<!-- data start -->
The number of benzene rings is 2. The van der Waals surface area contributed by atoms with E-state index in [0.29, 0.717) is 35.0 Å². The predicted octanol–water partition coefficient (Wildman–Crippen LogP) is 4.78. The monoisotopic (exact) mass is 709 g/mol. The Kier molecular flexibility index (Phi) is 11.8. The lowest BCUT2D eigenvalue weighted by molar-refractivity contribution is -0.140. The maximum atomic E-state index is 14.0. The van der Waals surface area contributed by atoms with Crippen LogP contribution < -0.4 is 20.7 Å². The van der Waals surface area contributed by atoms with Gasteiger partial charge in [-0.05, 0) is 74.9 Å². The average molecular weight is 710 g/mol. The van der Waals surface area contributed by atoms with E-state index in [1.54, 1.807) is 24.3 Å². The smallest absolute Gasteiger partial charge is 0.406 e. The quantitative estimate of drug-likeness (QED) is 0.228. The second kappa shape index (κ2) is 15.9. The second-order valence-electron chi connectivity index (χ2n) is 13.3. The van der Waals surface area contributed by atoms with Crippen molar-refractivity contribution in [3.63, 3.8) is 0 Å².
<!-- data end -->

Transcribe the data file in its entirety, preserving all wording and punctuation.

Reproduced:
The number of benzene rings is 2. The van der Waals surface area contributed by atoms with E-state index in [0.29, 0.717) is 35.0 Å². The predicted octanol–water partition coefficient (Wildman–Crippen LogP) is 4.78. The monoisotopic (exact) mass is 709 g/mol. The Kier molecular flexibility index (Phi) is 11.8. The lowest BCUT2D eigenvalue weighted by molar-refractivity contribution is -0.140. The maximum atomic E-state index is 14.0. The van der Waals surface area contributed by atoms with Crippen LogP contribution < -0.4 is 20.7 Å². The van der Waals surface area contributed by atoms with Gasteiger partial charge in [-0.05, 0) is 74.9 Å². The average molecular weight is 710 g/mol. The van der Waals surface area contributed by atoms with E-state index in [1.54, 1.807) is 24.3 Å². The smallest absolute Gasteiger partial charge is 0.406 e. The quantitative estimate of drug-likeness (QED) is 0.228. The second kappa shape index (κ2) is 15.9. The second-order valence-electron chi connectivity index (χ2n) is 13.3. The van der Waals surface area contributed by atoms with Crippen molar-refractivity contribution in [3.63, 3.8) is 0 Å².